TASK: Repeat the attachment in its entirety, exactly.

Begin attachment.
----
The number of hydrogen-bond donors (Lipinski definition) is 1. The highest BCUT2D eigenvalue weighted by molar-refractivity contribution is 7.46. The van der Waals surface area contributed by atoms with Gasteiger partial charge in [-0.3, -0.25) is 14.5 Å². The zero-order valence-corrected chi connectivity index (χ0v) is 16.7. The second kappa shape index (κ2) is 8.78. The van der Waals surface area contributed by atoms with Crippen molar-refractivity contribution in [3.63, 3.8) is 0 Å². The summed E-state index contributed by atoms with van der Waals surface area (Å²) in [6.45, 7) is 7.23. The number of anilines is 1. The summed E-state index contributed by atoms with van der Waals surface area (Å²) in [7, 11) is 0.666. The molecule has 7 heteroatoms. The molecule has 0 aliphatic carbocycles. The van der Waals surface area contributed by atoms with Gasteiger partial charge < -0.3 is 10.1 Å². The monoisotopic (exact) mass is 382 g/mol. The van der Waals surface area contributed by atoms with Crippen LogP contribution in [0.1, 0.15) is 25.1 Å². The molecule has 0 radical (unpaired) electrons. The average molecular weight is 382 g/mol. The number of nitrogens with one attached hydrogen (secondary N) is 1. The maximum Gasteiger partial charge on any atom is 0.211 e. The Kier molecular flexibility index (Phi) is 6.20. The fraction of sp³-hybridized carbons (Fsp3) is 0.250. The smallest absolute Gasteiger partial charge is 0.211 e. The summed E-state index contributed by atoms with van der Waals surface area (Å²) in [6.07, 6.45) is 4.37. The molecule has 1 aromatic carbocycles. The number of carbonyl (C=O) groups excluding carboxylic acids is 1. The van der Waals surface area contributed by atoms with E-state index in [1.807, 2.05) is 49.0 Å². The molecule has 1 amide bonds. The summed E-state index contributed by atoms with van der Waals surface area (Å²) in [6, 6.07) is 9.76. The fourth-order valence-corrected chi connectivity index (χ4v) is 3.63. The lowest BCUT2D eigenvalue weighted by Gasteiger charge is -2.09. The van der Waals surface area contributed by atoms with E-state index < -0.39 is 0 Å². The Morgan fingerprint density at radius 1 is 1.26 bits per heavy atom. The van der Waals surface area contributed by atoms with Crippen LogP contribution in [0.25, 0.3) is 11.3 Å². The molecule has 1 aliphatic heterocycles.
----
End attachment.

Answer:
The number of hydrogen-bond donors (Lipinski definition) is 1. The highest BCUT2D eigenvalue weighted by molar-refractivity contribution is 7.46. The van der Waals surface area contributed by atoms with Gasteiger partial charge in [-0.3, -0.25) is 14.5 Å². The zero-order valence-corrected chi connectivity index (χ0v) is 16.7. The second kappa shape index (κ2) is 8.78. The van der Waals surface area contributed by atoms with Crippen molar-refractivity contribution in [3.63, 3.8) is 0 Å². The summed E-state index contributed by atoms with van der Waals surface area (Å²) in [6.45, 7) is 7.23. The number of anilines is 1. The summed E-state index contributed by atoms with van der Waals surface area (Å²) in [7, 11) is 0.666. The molecule has 7 heteroatoms. The molecule has 0 aliphatic carbocycles. The van der Waals surface area contributed by atoms with Gasteiger partial charge < -0.3 is 10.1 Å². The monoisotopic (exact) mass is 382 g/mol. The van der Waals surface area contributed by atoms with Crippen LogP contribution in [0.1, 0.15) is 25.1 Å². The molecule has 0 radical (unpaired) electrons. The average molecular weight is 382 g/mol. The number of nitrogens with one attached hydrogen (secondary N) is 1. The maximum Gasteiger partial charge on any atom is 0.211 e. The Kier molecular flexibility index (Phi) is 6.20. The fraction of sp³-hybridized carbons (Fsp3) is 0.250. The smallest absolute Gasteiger partial charge is 0.211 e. The summed E-state index contributed by atoms with van der Waals surface area (Å²) in [6.07, 6.45) is 4.37. The molecule has 1 aromatic carbocycles. The number of carbonyl (C=O) groups excluding carboxylic acids is 1. The van der Waals surface area contributed by atoms with E-state index in [1.807, 2.05) is 49.0 Å². The molecule has 1 amide bonds. The summed E-state index contributed by atoms with van der Waals surface area (Å²) in [6, 6.07) is 9.76. The fourth-order valence-corrected chi connectivity index (χ4v) is 3.63. The lowest BCUT2D eigenvalue weighted by Gasteiger charge is -2.09. The van der Waals surface area contributed by atoms with E-state index < -0.39 is 0 Å². The Morgan fingerprint density at radius 1 is 1.26 bits per heavy atom. The van der Waals surface area contributed by atoms with Crippen LogP contribution in [0.25, 0.3) is 11.3 Å². The molecule has 1 aliphatic heterocycles.